Cop murder charge after shock video

Published: Wednesday 8th April 2015 by The News Editor

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A white South Carolina police officer has been charged with murder hours after authorities saw a dramatic video that appears to show him shooting a fleeing black man several times in the back.

North Charleston mayor Keith Summey announced the charges at a hastily-called news conference in which he said City Patrolman Michael Slager made “a bad decision”.

The shooting, which began as a traffic stop, occurred as Americans grapple with issues of trust between police and minority communities after a series of deaths of unarmed black men at the hands of officers.

They include the deaths of Michael Brown in Ferguson, Missouri, and Eric Garner on Staten Island, New York. Both sparked protests nationwide.

In the Charleston case, authorities said the victim, Walter Scott, 50, was shot after the officer had already hit him with a stun gun.

“When you’re wrong, you’re wrong,” Mr Summey said. “When you make a bad decision, don’t care if you’re behind the shield or a citizen on the street, you have to live with that decision.”

A video of the shooting released to news outlets shows the officer firing several times at the man’s back while he was running away. It then shows the man falling down, the officer slowly walking towards him, and placing him in handcuffs. He then walks away as he talks on his radio, with Mr Scott not moving. The officer is later seen dropping something by Mr Scott’s side.

One of Mr Scott’s brothers told a news conference later that the family was thankful for the video, shot by an unidentified witness, because without it they might not have got justice.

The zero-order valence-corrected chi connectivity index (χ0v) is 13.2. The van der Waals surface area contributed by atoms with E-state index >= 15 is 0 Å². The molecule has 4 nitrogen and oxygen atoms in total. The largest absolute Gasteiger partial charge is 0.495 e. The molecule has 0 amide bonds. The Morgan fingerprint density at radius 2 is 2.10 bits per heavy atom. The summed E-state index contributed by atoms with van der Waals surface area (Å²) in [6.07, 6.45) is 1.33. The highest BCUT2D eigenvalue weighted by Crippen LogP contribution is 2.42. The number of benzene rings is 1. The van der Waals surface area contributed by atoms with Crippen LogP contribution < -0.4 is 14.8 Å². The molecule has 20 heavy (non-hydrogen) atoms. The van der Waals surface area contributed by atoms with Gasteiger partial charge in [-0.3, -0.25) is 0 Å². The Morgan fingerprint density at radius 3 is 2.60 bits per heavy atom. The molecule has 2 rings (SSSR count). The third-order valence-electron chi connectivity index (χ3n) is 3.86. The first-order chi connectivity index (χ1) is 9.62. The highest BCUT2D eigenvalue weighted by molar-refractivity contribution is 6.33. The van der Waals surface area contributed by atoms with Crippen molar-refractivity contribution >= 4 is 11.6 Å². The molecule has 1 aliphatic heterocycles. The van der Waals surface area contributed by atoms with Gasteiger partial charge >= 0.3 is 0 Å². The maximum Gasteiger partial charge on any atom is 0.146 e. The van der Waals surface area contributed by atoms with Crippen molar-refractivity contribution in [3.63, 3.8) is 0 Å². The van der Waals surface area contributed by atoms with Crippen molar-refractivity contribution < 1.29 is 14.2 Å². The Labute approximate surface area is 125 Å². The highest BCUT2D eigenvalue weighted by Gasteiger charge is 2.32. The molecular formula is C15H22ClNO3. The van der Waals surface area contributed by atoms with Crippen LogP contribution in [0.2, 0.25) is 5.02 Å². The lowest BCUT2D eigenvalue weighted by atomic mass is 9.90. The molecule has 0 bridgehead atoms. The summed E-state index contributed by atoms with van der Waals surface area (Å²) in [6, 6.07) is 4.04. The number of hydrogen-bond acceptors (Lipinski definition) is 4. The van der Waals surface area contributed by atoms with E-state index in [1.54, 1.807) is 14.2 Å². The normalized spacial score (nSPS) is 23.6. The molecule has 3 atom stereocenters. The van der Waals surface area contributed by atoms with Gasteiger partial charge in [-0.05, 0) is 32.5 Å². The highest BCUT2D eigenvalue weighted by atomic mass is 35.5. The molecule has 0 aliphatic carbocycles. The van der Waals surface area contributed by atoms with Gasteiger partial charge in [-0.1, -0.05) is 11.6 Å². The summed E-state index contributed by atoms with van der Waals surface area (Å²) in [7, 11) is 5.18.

“If we didn’t see the video, would we know the truth?” said Anthony Scott. “From the beginning all we wanted was the truth. We can’t get my brother back but through the process, justice has been served.”

The Scotts’ mother, standing with their father, shouted “Thank you, Lord!” and “Hallelujah!” as the family’s lawyer Chris Stewart began the news conference. Mr Stewart said the family planned to sue the police department.

Mr Slager’s lawyer, David Aylor, dropped him as a client a day after he had released a statement saying the officer felt threatened and that Mr Scott was trying to grab the officer’s stun gun.

“This is a terrible tragedy that has impacted our community,” said Mr Aylor.

North Charleston Police said Mr Slager was arrested by officers of the South Carolina Law Enforcement Division. Justice Department spokeswoman Dena Iverson said the FBI would also investigate the shooting.

At the news conference, North Charleston police chief Eddie Driggers confirmed Mr Scott was shot as he was running away from the officer.

“I have been around this police department a long time and all the officers on this force, the men and women, are like my children,” he said, his voice cracking with emotion. “So you tell me how a father would react seeing his child do something? I’ll let you answer that yourself.”

A woman who answered the phone at Mr Scott’s home, who identified herself as his niece, said: “That’s great. That’s great,” when told about the murder charge before hanging up.

North Charleston is South Carolina’s third largest city and for years battled back from an economic slump caused by the closing of the Charleston Naval Base on the city’s waterfront in the mid-1990s.

But now the city has bounced back in a big way, due largely in part to the huge investment by Boeing, which has a 787 aircraft manufacturing plant in the city and employs about 7,500 people in the state, most of them in North Charleston.

The shooting happened as heightened scrutiny is being placed on police officer shootings, particularly those that involve white officers and unarmed black suspects.

A grand jury declined to indict Ferguson, Missouri, officer Darren Wilson over the fatal shooting of Mr Brown last August.

Published: Wednesday 8th April 2015 by The News Editor

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